Tuesday, June 29, 2010

Theatre IV Accomplishments - 2009-10

Posted by Bruce Miller
As the end of the year approaches, it's always good to look back and see what we all accomplished. Nonprofit theatres rely on contributed funds, and we have to earn those contributions every year.

Today I'm listing highlights from the 2009-2010 Theatre IV Season, which ends on June 30 (tomorrow). Tomorrow I'll post a similar listing for Barksdale.

During the fiscal year that will end on June 30, 2010, Theatre IV served a total audience of 581,950 children, parents and teachers.

We produced and presented 129 performances of six plays and musicals on our mainstage Family Playhouse Season in our historic Empire Theatre: The Ugly Duckling, A Christmas Carol, The Song of Mulan, Jack and the Beanstalk, Buffalo Soldier, and The Sound of Music.

These six mainstage productions received excellent reviews from the critics and audiences (and yes, there were a couple times we got burrussed). They were well attended by 42,140 children, parents and teachers.

In partnership with Prevent Child Abuse Virginia, we produced and presented 175 touring performances of Hugs and Kisses, Virginia’s principal child sexual abuse prevention program.

The 2009-2010 tour was seen by 56,270 children in 127 schools spread out over every region of the state. One hundred and eleven children, slightly less than 2% of the total audience, were referred to the Virginia Department of Social Services based on post-performance disclosures. An additional 661 children came forward following the performance to ask pertinent questions.

In other touring, we produced and presented 16 additional instructional programs, including Ben Franklin and His Kite, The Boy Who Cried “Wolf!”, Buffalo Soldier, A Christmas Carol, Harriet Tubman and the Underground Railroad, "I Have a Dream" – The Life and Times of Dr. Martin Luther King Jr., The Jungle Book, The Legend of Sleepy Hollow, Lyle Lyle Crocodile, Patchwork – The Little House Life of Laura Ingalls Wilder, The Shoemaker and the Elves, Snow White and the Seven Dwarfs, Sojourner Truth, The True Story of Pocahontas, ‘Twas the Night Before Christmas, and The Velveteen Rabbit.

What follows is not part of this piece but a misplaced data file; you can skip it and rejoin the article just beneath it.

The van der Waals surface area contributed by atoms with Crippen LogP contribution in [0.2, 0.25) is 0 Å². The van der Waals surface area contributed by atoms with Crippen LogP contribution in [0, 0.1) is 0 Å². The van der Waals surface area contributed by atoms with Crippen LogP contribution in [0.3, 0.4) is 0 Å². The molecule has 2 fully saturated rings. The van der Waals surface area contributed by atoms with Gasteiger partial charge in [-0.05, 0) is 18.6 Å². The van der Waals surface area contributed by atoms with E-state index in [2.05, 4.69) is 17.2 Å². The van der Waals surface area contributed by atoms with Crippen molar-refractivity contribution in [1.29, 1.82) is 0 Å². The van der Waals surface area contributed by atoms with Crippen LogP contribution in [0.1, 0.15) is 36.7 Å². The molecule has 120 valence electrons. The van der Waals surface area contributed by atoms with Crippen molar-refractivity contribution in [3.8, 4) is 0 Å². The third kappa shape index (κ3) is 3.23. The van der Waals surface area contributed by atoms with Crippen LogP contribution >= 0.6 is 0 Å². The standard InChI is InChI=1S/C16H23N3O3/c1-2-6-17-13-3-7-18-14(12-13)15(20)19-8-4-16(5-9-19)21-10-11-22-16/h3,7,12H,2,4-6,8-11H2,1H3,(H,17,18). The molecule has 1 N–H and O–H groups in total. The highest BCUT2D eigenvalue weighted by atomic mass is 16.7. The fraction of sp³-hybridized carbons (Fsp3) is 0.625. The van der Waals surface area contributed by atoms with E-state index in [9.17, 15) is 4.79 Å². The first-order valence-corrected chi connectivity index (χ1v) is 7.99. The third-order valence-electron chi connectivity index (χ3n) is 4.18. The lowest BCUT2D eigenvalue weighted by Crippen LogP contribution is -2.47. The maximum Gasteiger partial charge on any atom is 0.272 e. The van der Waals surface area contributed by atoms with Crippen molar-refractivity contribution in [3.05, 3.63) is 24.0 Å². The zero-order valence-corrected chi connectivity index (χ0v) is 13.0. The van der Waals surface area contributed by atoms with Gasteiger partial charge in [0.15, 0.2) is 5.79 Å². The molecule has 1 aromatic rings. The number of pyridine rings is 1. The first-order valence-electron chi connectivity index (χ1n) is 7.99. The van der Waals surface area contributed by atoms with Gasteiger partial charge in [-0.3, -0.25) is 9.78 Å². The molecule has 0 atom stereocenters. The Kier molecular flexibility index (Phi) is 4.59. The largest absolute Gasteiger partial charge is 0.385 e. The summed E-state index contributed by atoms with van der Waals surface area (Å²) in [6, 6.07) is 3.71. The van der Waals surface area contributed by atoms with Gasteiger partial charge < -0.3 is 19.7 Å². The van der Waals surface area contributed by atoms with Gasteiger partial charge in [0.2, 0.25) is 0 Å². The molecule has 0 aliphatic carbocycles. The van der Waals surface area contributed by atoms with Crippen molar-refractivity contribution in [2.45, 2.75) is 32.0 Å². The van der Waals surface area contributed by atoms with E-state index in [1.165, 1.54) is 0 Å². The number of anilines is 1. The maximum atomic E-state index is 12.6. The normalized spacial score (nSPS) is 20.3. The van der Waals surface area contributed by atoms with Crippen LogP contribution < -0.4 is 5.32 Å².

We performed these programs live before 187,950 Virginia students in 537 Virginia schools. These same touring shows were performed live before an additional 277,350 students who saw the touring shows in 394 performances in 28 states.

In partnership with CenterStage, the Latin Ballet of Virginia, Richmond Public Schools, Chesterfield Public Schools, and Henrico Public Schools, we launched the FIELD Project (Family Involvement in Early Literacy Development), addressing the reading deficits faced by economically disadvantaged students in Central Virginia’s pre-school programs. We serve as the administrator and controller of this landmark arts-in-education program.

As a part of our partnership with Richmond Public Schools in the Kennedy Center’s national arts-in-education program, Performing Arts Centers and Schools, we produced and presented three continuing education workshops with a total of 46 teachers. The three workshops were: “Beyond The Wiz—The Multi-Faceted History of African American Theatre,” “What It Takes to Produce a Musical,” and “Using The Sound of Music to Teach the Holocaust” (co-produced with the Holocaust Museum).

Through our Tickets for Kids program, we made free tickets available to 2,345 economically disadvantaged children in Greater Richmond. Our 2009-2010 partners included 64 local nonprofits including Art 180, Association for the Support of Children with Cancer, Big Brothers Big Sisters, Children’s Hospital, Dominion School for Autism, Flagler Home at St. Joseph’s Villa, Friends Association for Children, Garfield Childs Memorial Fund, Hospital Hospitality House, International Hospital for Children, Massey Cancer Center Children’s Ward, Richmond Area Association for Retarded Children, Ronald McDonald House, Sacred Heart Center, Salvation Army, STEP, United Methodist Family Services, Very Special Arts Virginia, Virginia Home for Boys, William Byrd Community House, and Whitcomb Court Community Center.

With our holiday mascot, Snow Bear, we provided free-of-charge entertainment for the annual Christmas Party at the Children’s Hospital. Snow Bear also participated in numerous community events during the holiday season.

With St. Andrew’s School, we assisted in our fourth year of after-school instruction for economically disadvantaged fourth and fifth graders. This year SPARC took the lead, and we were happy to partner with them.

With Barksdale, we implemented our annual Stage Explorers Summer Day Camp, serving 117 children over a six-week period.

We staged the 13th Annual Fairy Tale Ball, Richmond’s only family gala, entertaining 703 children, parents and grandparents while raising funds for our outreach programs.

We participated as full partners in the Acts of Faith Festival and Minds Wide Open: Virginia Celebrates Women in the Arts.

At the request of the Virginia Commission for the Arts, our artistic director, Bruce Miller, facilitated the annual meeting of Virginia’s major arts organizations, held during the Art Works for Virginia conference.

Working in partnership with the Virginia Commission for the Arts and the National Endowment for the Arts, we managed Virginia’s statewide Poetry Out Loud national recitation contest. Virginia’s winner was among the top nine finalists nationally.